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Timothy J. Wagner, Petra M. Klein, and David D. Turner

Abstract

Mobile systems equipped with remote sensing instruments capable of simultaneous profiling of temperature, moisture, and wind at high temporal resolutions can offer insights into atmospheric phenomena that the operational network cannot. Two recently developed systems, the Space Science and Engineering Center (SSEC) Portable Atmospheric Research Center (SPARC) and the Collaborative Lower Atmosphere Profiling System (CLAMPS), have already experienced great success in characterizing a variety of phenomena. Each system contains an Atmospheric Emitted Radiance Interferometer for thermodynamic profiling and a Halo Photonics Stream Line Doppler wind lidar for kinematic profiles. These instruments are augmented with various in situ and remote sensing instruments to provide a comprehensive assessment of the evolution of the lower troposphere at high temporal resolution (5 min or better). While SPARC and CLAMPS can be deployed independently, the common instrument configuration means that joint deployments with well-coordinated data collection and analysis routines are easily facilitated.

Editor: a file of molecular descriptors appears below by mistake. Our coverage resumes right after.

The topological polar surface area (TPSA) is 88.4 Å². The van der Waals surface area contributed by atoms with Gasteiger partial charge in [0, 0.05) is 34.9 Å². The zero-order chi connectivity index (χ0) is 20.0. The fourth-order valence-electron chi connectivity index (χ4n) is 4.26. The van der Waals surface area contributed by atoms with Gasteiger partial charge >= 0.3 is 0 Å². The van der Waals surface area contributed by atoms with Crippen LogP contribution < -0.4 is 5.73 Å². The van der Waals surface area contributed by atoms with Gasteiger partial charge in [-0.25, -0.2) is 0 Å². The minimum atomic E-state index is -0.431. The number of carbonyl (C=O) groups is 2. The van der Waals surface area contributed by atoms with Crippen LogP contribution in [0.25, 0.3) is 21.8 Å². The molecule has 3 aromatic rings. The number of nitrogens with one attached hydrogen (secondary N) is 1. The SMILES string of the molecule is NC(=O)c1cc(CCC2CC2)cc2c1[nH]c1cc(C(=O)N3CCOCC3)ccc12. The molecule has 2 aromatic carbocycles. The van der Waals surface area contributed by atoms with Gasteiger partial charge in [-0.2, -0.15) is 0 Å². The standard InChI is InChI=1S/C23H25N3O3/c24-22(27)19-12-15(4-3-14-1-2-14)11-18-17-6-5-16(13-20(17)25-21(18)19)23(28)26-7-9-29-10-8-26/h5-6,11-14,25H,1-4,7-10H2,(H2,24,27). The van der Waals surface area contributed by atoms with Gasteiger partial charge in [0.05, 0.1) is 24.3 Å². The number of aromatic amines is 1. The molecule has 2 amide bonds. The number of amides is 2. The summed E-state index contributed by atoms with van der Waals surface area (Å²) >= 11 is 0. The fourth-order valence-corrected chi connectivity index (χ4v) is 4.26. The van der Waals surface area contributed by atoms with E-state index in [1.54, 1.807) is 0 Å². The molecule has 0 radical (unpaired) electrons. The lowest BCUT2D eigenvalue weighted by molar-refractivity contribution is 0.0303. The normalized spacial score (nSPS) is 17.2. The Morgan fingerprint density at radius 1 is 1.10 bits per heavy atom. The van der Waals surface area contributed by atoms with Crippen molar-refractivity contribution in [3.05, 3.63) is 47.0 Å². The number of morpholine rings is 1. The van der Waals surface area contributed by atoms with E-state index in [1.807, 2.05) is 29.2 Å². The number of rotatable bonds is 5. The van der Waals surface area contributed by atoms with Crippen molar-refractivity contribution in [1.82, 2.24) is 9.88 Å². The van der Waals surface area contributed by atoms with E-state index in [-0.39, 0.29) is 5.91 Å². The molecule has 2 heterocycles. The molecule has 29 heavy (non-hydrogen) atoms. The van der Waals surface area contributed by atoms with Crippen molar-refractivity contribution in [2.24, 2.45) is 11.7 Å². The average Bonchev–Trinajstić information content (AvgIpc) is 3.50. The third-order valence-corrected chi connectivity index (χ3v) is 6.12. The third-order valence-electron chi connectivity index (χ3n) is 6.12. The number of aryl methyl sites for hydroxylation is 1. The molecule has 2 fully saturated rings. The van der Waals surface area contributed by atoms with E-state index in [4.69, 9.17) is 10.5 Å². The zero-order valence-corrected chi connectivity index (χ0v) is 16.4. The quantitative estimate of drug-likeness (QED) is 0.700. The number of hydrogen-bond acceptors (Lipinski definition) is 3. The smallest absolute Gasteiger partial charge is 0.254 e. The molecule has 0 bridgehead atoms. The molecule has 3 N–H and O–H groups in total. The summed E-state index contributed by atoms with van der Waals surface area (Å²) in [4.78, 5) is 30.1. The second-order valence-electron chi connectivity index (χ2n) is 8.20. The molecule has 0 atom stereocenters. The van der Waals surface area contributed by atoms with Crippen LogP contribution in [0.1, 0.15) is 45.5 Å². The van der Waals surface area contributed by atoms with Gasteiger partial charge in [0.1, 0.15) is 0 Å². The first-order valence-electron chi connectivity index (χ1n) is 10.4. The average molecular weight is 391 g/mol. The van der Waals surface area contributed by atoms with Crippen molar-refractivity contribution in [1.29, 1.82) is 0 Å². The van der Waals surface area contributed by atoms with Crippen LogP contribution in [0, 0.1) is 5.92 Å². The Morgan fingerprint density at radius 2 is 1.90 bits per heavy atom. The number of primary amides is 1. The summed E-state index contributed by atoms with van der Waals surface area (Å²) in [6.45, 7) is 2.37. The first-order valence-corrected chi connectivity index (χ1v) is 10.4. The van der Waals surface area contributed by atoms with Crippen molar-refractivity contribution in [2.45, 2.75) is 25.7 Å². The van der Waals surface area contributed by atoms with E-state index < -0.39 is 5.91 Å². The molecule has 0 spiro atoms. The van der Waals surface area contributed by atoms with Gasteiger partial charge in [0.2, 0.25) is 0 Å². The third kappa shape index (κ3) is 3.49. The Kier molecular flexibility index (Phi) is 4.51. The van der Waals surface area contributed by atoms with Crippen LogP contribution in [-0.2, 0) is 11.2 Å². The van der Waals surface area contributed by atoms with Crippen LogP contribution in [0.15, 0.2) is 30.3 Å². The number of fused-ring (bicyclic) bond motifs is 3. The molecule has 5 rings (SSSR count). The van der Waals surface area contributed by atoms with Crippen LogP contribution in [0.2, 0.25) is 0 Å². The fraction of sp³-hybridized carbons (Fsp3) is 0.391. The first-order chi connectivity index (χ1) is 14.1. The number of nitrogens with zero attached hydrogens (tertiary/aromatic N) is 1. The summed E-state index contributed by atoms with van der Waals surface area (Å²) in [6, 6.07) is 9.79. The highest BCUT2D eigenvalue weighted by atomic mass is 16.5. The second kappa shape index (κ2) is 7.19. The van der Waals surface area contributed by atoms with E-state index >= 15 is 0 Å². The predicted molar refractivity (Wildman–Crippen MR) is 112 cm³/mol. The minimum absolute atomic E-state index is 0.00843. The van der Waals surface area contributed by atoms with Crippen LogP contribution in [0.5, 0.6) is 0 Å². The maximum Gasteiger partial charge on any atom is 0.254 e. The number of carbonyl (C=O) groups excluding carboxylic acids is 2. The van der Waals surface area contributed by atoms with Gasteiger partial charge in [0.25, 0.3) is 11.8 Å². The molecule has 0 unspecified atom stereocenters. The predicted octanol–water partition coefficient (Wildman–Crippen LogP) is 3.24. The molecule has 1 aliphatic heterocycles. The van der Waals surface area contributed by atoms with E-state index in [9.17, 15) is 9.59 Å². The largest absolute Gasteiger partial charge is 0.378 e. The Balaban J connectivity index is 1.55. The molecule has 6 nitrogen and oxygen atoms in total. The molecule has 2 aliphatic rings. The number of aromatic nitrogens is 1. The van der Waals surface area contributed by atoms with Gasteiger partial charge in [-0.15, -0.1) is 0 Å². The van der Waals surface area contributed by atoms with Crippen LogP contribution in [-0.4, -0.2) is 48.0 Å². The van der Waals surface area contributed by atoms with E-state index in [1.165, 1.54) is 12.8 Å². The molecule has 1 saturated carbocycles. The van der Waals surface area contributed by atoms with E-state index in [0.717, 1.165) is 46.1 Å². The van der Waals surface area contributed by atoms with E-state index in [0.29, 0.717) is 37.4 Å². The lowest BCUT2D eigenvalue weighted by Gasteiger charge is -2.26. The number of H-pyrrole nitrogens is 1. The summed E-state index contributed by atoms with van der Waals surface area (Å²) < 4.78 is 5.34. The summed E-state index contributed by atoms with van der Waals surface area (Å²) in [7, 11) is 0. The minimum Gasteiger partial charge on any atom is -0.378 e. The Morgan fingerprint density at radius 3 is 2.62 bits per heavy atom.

In the past several years, SPARC and CLAMPS have participated in numerous field campaigns, which range from mesoscale campaigns that require the rapid deployment and teardown of observing systems to multiweek fixed deployments, providing crucial insights into the behavior of many different atmospheric boundary layer processes while training the next generation of atmospheric scientists. As calls for a nationwide ground-based profiling network continue, SPARC and CLAMPS can play an important role as test beds and prototype nodes for such a network.

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David Bodine, Petra M. Klein, Sean C. Arms, and Alan Shapiro

Abstract